metropolitan and surrounding areas. For more information about Valley Metro

public transit services, call Transit Information at (602) 253-5000; for

callers with TTY (602) 261-8208; or visit the Valley Metro website at

www.ValleyMetro.org <http://www.valleymetro.org/> . The ON THE MOVE logo

designates those transportation projects approved by voters in November

2004.



Tempe delegation to accept 100 Best award by quotes
October 6, 2007, 7:08 pm
Filed under: City of Tempe, City of Tempe News, Tempe, Tempe Arizona | Tags: , , , ,

Tempe delegation to accept 100 Best award

Outstanding programs and facilities win accolade for Tempe

Tempe, AZ – A Tempe delegation will accept the city’s second 100 Best Communities for Young People award in Washington, D.C., next week.

City Councilmembers Mark Mitchell and Onnie Shekerjian, along with Tempe Community Council Executive Director Kate Hanley, and Communities in Schools Director Lynette Stonefeld, will be in attendance at the America’s Promise Alliance National Forum on Youth Oct. 10-11 in Washington.

Earlier this year, Tempe learned it had been named – for the second year in a row – as one of the top communities in the nation for youth.

Hundreds of communities in all 50 states, the District of Columbia, Puerto Rico and the U.S. Virgin Islands applied to win the designation, which honors commitments to provide healthy, safe and caring environments for young people.

Founded in 2005 by General Colin Powell, America’s Promise looks for communities that fulfill the organization’s Five Promises: Caring Adults; Safe Places; Healthy Start; Effective Education; and Opportunities to Help Others. Powell and his wife, Alma, will attend the forum, along with hundreds of representatives from other winning communities.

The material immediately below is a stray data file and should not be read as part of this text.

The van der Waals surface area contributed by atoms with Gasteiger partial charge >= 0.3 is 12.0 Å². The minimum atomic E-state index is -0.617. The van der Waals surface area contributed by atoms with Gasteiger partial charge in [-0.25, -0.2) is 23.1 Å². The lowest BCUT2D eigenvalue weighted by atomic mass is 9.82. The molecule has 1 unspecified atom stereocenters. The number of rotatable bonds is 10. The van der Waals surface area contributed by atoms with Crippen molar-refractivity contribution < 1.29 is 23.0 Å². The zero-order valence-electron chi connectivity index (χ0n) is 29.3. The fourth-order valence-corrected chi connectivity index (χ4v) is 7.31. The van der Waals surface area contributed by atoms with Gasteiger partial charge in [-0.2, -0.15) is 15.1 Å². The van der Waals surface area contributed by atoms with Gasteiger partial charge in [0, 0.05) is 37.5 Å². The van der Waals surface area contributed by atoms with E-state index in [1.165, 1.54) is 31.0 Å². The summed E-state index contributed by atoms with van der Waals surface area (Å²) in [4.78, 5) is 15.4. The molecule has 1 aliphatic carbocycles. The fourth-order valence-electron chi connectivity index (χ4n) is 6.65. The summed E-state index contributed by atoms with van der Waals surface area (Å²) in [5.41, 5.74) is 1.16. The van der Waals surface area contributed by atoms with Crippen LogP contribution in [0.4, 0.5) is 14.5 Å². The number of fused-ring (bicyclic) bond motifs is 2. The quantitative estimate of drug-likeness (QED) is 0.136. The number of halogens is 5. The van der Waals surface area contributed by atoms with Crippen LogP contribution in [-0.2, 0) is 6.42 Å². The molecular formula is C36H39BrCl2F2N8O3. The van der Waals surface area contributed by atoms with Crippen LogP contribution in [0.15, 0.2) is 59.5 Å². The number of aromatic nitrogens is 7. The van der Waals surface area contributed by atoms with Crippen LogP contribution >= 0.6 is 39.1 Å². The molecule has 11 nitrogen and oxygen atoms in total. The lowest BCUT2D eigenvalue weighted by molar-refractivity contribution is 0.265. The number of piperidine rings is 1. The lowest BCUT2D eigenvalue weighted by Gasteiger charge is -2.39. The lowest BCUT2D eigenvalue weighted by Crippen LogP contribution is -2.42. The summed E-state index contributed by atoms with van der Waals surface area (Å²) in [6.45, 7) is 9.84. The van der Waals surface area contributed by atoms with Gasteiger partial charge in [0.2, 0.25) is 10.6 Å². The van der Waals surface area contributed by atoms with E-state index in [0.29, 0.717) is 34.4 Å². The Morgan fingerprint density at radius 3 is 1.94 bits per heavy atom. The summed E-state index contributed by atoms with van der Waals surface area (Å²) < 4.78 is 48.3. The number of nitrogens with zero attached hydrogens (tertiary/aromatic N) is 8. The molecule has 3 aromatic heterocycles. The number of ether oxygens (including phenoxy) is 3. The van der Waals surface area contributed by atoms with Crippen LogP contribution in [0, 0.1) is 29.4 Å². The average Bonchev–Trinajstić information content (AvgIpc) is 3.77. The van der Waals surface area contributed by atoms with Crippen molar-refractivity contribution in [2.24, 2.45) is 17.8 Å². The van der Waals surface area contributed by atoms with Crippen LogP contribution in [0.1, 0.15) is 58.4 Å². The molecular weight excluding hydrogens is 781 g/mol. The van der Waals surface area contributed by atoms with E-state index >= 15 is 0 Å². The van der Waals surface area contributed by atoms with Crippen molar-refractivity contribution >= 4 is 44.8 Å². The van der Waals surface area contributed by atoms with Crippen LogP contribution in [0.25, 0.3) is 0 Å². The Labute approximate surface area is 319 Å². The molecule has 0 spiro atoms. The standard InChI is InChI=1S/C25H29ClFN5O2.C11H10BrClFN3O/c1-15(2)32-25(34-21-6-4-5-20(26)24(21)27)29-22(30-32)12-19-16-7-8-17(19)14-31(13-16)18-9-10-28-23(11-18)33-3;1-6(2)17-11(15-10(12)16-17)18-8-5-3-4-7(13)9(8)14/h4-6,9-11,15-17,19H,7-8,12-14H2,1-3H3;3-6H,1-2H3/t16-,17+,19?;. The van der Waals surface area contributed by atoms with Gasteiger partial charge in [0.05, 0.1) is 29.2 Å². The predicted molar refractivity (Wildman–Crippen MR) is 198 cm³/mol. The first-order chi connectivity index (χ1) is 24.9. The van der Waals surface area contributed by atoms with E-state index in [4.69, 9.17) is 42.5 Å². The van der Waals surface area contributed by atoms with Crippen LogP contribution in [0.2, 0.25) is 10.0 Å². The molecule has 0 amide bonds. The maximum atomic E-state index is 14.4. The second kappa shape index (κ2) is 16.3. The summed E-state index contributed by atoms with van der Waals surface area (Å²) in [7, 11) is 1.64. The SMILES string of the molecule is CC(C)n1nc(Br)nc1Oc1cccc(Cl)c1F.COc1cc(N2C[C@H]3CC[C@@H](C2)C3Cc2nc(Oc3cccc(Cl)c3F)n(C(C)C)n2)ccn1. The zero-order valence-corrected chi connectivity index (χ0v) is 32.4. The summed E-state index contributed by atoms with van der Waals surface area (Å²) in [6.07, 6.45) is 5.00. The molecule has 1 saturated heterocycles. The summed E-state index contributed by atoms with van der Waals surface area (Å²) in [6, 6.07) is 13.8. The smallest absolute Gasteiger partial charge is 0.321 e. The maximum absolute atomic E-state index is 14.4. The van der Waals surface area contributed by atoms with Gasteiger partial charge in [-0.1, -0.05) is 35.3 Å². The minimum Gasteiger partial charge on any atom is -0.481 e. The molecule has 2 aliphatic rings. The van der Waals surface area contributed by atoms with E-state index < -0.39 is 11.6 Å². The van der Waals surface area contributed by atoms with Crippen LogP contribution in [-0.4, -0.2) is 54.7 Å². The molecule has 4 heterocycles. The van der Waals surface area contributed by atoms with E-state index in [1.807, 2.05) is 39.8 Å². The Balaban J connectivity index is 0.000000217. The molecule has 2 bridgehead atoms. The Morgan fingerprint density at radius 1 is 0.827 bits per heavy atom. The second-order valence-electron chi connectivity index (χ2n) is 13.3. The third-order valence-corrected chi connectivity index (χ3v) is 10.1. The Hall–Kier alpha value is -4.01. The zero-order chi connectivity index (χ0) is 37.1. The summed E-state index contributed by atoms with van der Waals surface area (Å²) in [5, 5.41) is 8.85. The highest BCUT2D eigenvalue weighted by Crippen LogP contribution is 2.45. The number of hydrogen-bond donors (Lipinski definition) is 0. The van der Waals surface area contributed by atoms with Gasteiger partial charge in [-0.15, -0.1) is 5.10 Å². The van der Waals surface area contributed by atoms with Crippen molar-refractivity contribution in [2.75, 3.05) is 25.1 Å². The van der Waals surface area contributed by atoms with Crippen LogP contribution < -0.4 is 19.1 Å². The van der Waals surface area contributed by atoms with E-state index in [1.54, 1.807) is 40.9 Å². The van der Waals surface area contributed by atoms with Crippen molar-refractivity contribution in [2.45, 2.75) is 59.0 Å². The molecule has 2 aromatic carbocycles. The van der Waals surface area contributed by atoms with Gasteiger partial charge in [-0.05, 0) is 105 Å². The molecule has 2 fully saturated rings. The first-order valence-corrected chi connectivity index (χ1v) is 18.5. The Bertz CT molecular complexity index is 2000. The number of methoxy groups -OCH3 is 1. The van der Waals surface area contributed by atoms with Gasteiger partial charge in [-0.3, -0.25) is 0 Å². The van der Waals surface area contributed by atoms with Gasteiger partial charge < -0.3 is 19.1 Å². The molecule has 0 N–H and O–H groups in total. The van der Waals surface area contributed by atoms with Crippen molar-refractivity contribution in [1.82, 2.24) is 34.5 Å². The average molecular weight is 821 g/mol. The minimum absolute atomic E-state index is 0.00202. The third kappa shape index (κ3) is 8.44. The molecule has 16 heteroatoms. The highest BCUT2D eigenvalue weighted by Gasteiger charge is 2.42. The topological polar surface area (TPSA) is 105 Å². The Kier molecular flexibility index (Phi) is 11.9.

The two-day forum is designed to allow representatives from the winning communities to exchange ideas and hear from national leaders on issues that impact children.

Tempe’s application for the 2007 award was possible because of the support of many partners, such as the Tempe Community Council, the East Valley Boys & Girls Club, KAET Channel 8, the Tempe Elementary School District and the Mountain Park Health Clinic, among others.

Tempe won the award, in part, because of the efforts of Tempe/Kyrene Communities In Schools (CIS), a collaboration of the City of Tempe, Tempe school districts and many businesses and nonprofits. CIS has opened nine family resource centers in high-poverty elementary schools, with the aim of supporting parents as they take part in their children’s education.

Other programs and initiatives that helped single out Tempe for this honor include: the Mayor’s Youth Advisory Commission, which gives young people a voice in local government; the city’s establishment of an adaptive recreation program to serve children with disabilities who wish to participate in Special Olympics; an advisory committee of local businesses that hire special education and at-risk students for after-school jobs; the Tempe Public Library’s Experience Corps project, which pairs retirees with students for tutoring; and the first community health clinic serving low-income residents.